When The Fog Rolls In

We’re fog-bound this morning. The thick fog crept in like a living thing, blanketing the harbor, oozing up the hillside, and invading every nook and cranny to the point where even our neighbor’s house was rendered distant and indistinct through the foggy wisps.

I like the fog because it’s a tangible reminder that we’re in a seaside community. I also like the cool spritz on the skin that the fog brings. But I can understand why the lobstermen hate it. I can’t imagine what it would be like to be out on the water with this grey haze shrouding the normal landmarks, without knowing what rocky outcropping or boat might be lurking nearby. It’s one reason why lobstering is a dangerous, tough business.

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Aboard The Frenchboro Ferry

I’m a fan of the Maine State Ferry Service.  That’s because the MSFS provides regular ferry runs from points along the mainland to the islands found up and down the Maine coastline.  If you’re a landlubber like me and just want to get out on the water, you don’t need to charter a boat — you can just hop on a ferry and move from point A to point B the same way the locals do.


Yesterday morning Kish and I took a ride on the Bass Harbor to Frenchboro ferry. For a mere $10 a person, the ferry takes you away from the harbor, past islands and working lobster boats, to the tiny island town of Frenchboro.  If you’re just along for the ride, like we were, it’s a pleasant two-hour trip.  And if you see a porpoise, as we did, it’s an even better deal.


When the left the dock at 8 a.m. sharp, some morning fog was still hugging the islands, wrapping them like a moist gray blanket, as shown in the photo above.  On the open water, though, it was a brilliant, blue sky day, with lots of activity from the lobster-catching contingent.  


After we cruised into the snug harbor at Frenchboro, a gaggle of locals came on board.  For them, the ferry is routine stuff, and they sat up front, chatting away without a second glance at the no doubt familiar scenery.  Kish and I, on the other hand, sat in the back, the better to get unimpeded views of everything going on around us.  How often do flatlanders from the Midwest get a dockside view of a real working harbor and fishermen who think nothing of knocking back a can of beer at 9 a.m., the better to kick start their trip to the mainland?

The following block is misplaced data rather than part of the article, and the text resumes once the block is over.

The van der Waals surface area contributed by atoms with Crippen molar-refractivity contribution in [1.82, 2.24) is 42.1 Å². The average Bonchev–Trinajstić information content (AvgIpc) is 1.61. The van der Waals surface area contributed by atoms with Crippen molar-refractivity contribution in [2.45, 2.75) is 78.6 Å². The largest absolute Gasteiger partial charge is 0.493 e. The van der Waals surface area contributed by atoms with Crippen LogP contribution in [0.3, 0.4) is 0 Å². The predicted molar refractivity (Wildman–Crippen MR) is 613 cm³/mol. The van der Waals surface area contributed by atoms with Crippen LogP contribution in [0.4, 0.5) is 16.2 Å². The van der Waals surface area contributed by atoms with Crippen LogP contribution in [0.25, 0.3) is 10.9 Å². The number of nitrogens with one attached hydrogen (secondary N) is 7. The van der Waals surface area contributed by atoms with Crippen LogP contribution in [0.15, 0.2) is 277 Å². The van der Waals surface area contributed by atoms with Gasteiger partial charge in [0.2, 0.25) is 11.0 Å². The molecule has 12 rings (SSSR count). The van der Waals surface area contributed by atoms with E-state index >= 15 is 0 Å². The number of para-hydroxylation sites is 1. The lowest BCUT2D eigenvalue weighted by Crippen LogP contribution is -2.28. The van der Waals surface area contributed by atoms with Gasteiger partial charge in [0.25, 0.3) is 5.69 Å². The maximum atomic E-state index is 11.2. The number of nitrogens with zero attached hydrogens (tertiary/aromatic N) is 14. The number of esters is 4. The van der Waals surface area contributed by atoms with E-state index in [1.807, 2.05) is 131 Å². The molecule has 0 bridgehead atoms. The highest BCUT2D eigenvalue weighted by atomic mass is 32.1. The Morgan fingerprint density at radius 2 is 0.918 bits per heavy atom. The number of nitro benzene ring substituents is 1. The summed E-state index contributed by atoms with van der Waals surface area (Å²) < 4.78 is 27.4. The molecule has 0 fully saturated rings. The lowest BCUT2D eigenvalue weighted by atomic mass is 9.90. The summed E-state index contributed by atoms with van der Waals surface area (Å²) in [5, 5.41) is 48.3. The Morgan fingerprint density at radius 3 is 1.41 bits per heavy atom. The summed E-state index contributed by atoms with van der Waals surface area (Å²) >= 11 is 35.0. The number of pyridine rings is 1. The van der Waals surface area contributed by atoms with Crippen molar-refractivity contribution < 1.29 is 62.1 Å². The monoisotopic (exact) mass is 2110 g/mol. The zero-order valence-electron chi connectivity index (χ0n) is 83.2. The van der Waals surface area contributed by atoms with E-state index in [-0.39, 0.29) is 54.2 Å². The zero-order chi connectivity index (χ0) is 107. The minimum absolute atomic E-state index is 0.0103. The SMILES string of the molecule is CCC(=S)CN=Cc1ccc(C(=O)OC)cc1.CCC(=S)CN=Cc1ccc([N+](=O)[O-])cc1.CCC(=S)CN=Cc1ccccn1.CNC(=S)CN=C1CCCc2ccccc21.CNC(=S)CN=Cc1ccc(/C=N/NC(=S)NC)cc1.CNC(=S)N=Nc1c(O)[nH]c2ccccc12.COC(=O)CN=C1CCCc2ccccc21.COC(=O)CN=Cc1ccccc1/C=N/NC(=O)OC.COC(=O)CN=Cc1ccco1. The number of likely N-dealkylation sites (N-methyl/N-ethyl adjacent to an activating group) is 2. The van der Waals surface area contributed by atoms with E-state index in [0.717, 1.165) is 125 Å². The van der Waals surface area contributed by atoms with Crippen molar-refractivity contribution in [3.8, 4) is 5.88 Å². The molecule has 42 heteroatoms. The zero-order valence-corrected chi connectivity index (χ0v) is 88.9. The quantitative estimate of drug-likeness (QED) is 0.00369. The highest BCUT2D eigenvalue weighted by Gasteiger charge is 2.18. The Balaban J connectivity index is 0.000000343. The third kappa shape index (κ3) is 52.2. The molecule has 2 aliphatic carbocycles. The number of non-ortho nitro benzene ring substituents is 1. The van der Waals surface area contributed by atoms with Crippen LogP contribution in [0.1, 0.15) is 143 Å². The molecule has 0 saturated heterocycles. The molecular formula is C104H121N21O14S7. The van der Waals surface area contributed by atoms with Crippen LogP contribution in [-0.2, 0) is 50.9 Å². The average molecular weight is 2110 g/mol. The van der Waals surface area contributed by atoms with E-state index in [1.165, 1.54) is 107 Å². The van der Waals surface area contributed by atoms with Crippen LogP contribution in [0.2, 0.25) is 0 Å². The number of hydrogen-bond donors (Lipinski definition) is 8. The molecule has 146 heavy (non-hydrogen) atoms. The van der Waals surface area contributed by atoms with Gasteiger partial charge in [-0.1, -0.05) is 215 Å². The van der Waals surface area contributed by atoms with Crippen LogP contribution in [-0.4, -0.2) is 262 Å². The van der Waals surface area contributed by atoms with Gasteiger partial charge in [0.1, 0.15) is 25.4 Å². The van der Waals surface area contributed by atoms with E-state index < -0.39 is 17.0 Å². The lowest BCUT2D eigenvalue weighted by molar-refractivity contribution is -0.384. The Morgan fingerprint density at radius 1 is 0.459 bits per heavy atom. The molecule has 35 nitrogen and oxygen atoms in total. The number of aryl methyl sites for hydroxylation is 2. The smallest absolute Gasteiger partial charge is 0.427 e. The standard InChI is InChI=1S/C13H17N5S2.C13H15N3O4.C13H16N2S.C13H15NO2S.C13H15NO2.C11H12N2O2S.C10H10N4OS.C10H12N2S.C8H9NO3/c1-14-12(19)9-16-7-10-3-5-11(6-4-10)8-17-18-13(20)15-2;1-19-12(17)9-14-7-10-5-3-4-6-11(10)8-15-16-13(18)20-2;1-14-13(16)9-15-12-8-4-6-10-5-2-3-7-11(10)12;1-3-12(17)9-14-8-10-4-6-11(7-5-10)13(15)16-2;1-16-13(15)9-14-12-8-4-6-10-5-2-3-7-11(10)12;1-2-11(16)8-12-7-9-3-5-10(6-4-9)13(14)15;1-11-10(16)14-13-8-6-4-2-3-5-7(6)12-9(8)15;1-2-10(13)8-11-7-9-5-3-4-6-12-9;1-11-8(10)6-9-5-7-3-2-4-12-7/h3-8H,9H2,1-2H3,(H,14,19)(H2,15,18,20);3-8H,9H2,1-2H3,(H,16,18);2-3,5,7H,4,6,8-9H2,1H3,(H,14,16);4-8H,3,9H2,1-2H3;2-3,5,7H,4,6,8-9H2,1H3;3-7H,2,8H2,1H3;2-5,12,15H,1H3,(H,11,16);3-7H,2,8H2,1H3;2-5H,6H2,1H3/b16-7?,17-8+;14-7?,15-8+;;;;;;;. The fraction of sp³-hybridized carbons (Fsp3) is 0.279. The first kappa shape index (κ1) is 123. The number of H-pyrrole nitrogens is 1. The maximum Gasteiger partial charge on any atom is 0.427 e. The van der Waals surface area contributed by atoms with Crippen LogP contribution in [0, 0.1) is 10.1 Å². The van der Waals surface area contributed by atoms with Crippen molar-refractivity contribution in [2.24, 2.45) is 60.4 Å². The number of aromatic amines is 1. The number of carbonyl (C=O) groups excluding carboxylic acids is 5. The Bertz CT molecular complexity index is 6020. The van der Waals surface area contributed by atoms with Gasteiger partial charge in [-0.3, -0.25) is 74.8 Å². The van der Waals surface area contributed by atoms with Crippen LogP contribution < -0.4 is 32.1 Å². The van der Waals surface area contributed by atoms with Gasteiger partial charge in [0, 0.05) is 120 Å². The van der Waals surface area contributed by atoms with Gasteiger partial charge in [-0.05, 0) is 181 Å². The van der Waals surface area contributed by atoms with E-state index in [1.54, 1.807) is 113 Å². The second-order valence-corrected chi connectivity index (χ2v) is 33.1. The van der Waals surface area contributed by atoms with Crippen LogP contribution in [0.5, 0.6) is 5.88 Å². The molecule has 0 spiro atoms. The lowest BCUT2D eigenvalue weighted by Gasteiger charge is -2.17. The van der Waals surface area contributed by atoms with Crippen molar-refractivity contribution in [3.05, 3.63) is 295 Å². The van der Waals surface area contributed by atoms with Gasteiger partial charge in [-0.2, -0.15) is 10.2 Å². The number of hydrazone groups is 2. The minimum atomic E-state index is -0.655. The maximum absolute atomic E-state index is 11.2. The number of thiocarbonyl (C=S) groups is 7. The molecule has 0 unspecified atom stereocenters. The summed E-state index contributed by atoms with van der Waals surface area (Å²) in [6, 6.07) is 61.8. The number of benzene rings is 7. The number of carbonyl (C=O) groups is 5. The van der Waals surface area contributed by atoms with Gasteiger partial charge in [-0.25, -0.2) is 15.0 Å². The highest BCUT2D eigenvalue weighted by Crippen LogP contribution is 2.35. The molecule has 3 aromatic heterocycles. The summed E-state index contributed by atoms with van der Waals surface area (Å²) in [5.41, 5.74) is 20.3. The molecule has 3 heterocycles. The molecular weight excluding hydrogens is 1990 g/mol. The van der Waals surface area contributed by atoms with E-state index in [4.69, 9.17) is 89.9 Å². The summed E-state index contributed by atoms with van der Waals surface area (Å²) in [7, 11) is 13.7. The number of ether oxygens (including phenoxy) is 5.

When we looked into taking a ferry ride, the woman behind the desk at the ferry office recommended the Frenchboro ferry as more scenic than the Swan Island ferry, which uses a much bigger boat that also carries cars and trucks.  It was good advice.

In The Midst Of The Mist

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We took the mailboat run out to Isle au Haut yesterday.  After we started the trip a dense fogbank rolled in, moving toward us like a living creature and then finally enveloping our small craft in its damp, blank embrace on our return journey.  It was like being in a dream, with small islands silently sliding in and out of the thick mist and bobbing lobster buoys adding the only dabs of color to the monochromatic scenes.

The Fog Rolls In, The Fog Rolls Out

IMG_4465Yesterday morning Mahone Bay was covered with a pea soup blanket of fog, so dense we couldn’t see the end of the dock in front our cottage.  By late morning it had burned off, and by afternoon it was bright and hot along the bay.

When I went for a bike ride toward the ocean at about 3 p.m., however, I noticed that the fog was still shrouding some of the barrier islands leading out to the ocean.  It was out there, looming, like some wild creature waiting for the campfire to burn out before moving back in again.  Sure enough, when I woke up this morning the fog was back.

Morning Fog

Fog is a relative rarity in Columbus.  When it appears on an otherwise clear morning — as it did this morning — it is a treat.

Everyone who, as a child, watched clouds scudding across the summer sky and wondered what it would be like to be in a cloud will inevitably be attracted to a low-lying bank of fog.  Who wouldn’t welcome the chance to disappear into the mist, like a trenchcoat-clad character in ’40s movie who just spoke a killer line?  On a day that promises to be a hot one, it is a joy to be enveloped in the mist, feeling its dampness on your skin and smelling its pleasant, slightly acrid odor.

Of course, clouds can touch the surface only briefly, until the sun rises over the treetops and shoos them away.